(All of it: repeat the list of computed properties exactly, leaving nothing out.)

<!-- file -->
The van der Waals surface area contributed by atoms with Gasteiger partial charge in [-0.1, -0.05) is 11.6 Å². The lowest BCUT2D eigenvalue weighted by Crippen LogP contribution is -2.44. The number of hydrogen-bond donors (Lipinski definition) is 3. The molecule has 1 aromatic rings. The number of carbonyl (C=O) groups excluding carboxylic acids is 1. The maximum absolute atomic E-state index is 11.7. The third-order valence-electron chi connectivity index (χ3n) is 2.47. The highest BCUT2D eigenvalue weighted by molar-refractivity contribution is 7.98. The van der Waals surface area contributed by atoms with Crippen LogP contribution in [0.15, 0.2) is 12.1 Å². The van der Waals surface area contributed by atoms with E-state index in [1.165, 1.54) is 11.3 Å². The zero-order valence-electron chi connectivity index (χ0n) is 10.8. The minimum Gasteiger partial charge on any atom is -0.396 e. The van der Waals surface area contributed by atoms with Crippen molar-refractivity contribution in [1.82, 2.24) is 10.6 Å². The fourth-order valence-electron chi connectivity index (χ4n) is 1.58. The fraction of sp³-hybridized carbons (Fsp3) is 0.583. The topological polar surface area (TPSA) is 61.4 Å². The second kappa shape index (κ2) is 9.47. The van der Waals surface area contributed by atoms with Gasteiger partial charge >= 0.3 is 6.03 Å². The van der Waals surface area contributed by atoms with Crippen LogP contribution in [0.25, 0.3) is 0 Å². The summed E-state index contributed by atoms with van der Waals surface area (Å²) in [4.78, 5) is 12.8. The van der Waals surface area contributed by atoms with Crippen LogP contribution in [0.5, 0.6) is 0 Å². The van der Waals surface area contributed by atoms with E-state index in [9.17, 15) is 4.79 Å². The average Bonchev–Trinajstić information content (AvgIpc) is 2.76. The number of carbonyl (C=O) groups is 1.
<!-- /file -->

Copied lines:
The van der Waals surface area contributed by atoms with Gasteiger partial charge in [-0.1, -0.05) is 11.6 Å². The lowest BCUT2D eigenvalue weighted by Crippen LogP contribution is -2.44. The number of hydrogen-bond donors (Lipinski definition) is 3. The molecule has 1 aromatic rings. The number of carbonyl (C=O) groups excluding carboxylic acids is 1. The maximum absolute atomic E-state index is 11.7. The third-order valence-electron chi connectivity index (χ3n) is 2.47. The highest BCUT2D eigenvalue weighted by molar-refractivity contribution is 7.98. The van der Waals surface area contributed by atoms with Crippen LogP contribution in [0.15, 0.2) is 12.1 Å². The van der Waals surface area contributed by atoms with E-state index in [1.165, 1.54) is 11.3 Å². The zero-order valence-electron chi connectivity index (χ0n) is 10.8. The minimum Gasteiger partial charge on any atom is -0.396 e. The van der Waals surface area contributed by atoms with Crippen molar-refractivity contribution in [1.82, 2.24) is 10.6 Å². The fourth-order valence-electron chi connectivity index (χ4n) is 1.58. The fraction of sp³-hybridized carbons (Fsp3) is 0.583. The topological polar surface area (TPSA) is 61.4 Å². The second kappa shape index (κ2) is 9.47. The van der Waals surface area contributed by atoms with Gasteiger partial charge >= 0.3 is 6.03 Å². The van der Waals surface area contributed by atoms with Crippen LogP contribution in [0.25, 0.3) is 0 Å². The summed E-state index contributed by atoms with van der Waals surface area (Å²) in [4.78, 5) is 12.8. The van der Waals surface area contributed by atoms with Crippen LogP contribution in [0.5, 0.6) is 0 Å². The van der Waals surface area contributed by atoms with E-state index in [9.17, 15) is 4.79 Å². The average Bonchev–Trinajstić information content (AvgIpc) is 2.76. The number of carbonyl (C=O) groups is 1.